One of the key risks to the success of a mining operation is the accuracy of the estimates of both the economic mineral and any accompanying contaminants contained within the ore reserve. Misrepresenting the mineralogical characteristics of the ore reserve can result in considerable financial investment in an operation that is in fact uneconomic and/or carries a significant environmental risk. This in turn can result in an unplanned closure of the operation with associated financial, environmental and social legacy. One way to minimise this risk is to undertake high density resource sampling to gain a better understanding of the resource characteristics. However, such an approach is expensive, time-consuming and often impractical. The risk of not having an accurate model is typically assessed during a feasibility study utilising a Monte Carlo simulation method or some form of sensitivity analysis. Importantly, the error margins used in these types of analyses are often based on subjective or very general criteria such as ‘professional judgement’ or an ‘industry standard’. This presentation introduces a conditional simulation method for developing a range of mineralogical distribution models. Based broadly on the method outlined in Journel and Kyriakidis (2004) the proposed approach develops this work further. It combines a geostatistical analysis of the available data with automated mine design software to provide a rigorous method for assessing the confidence in the mineralogical characterisation of the ore reserve. The process is based on simulating possible mine plans based on the statistical characteristics of the available resource sample data. These plans are then assessed against high resolution resource models generated using a Sequential Gaussian Simulation method. The outcome is confidence intervals for important characteristics of the ore reserve estimate relative to the actual resource. These confidence intervals are an objective and transparent measure important for assessing closure risks and represent an improvement over common practice.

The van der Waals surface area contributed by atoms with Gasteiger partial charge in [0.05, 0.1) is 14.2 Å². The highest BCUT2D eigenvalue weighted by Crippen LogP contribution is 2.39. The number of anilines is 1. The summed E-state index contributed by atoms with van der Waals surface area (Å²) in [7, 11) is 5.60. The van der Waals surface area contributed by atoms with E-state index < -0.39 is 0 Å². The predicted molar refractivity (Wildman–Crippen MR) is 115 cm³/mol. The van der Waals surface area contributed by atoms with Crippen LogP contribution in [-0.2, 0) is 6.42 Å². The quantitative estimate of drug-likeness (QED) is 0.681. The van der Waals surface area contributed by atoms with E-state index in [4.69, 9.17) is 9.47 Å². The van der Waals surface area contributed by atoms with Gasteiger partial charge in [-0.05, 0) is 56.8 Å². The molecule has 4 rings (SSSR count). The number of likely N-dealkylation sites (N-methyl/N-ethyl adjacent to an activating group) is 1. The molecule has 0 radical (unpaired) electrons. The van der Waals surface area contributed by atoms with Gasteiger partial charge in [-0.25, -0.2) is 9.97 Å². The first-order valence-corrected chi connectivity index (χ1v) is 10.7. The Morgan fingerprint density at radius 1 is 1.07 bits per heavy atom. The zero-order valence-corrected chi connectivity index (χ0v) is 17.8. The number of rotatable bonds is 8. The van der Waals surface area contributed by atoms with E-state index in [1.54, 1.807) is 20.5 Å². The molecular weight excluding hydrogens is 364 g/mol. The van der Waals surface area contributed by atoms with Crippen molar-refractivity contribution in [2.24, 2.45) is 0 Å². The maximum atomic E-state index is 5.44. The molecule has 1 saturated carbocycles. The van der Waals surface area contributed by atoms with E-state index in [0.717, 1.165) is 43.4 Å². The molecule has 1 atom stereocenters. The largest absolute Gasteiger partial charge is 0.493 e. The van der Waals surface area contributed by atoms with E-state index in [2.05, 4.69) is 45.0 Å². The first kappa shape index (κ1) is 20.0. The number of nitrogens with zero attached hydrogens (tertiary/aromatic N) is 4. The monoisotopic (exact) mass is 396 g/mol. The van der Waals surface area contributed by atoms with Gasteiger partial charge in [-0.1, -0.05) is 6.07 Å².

Trembath, D, 2016. A simulation approach for improving
the assessment of closure risks, in Proceedings Life-of-Mine 2016
pp 36–38 (The Australasian Institute of Mining and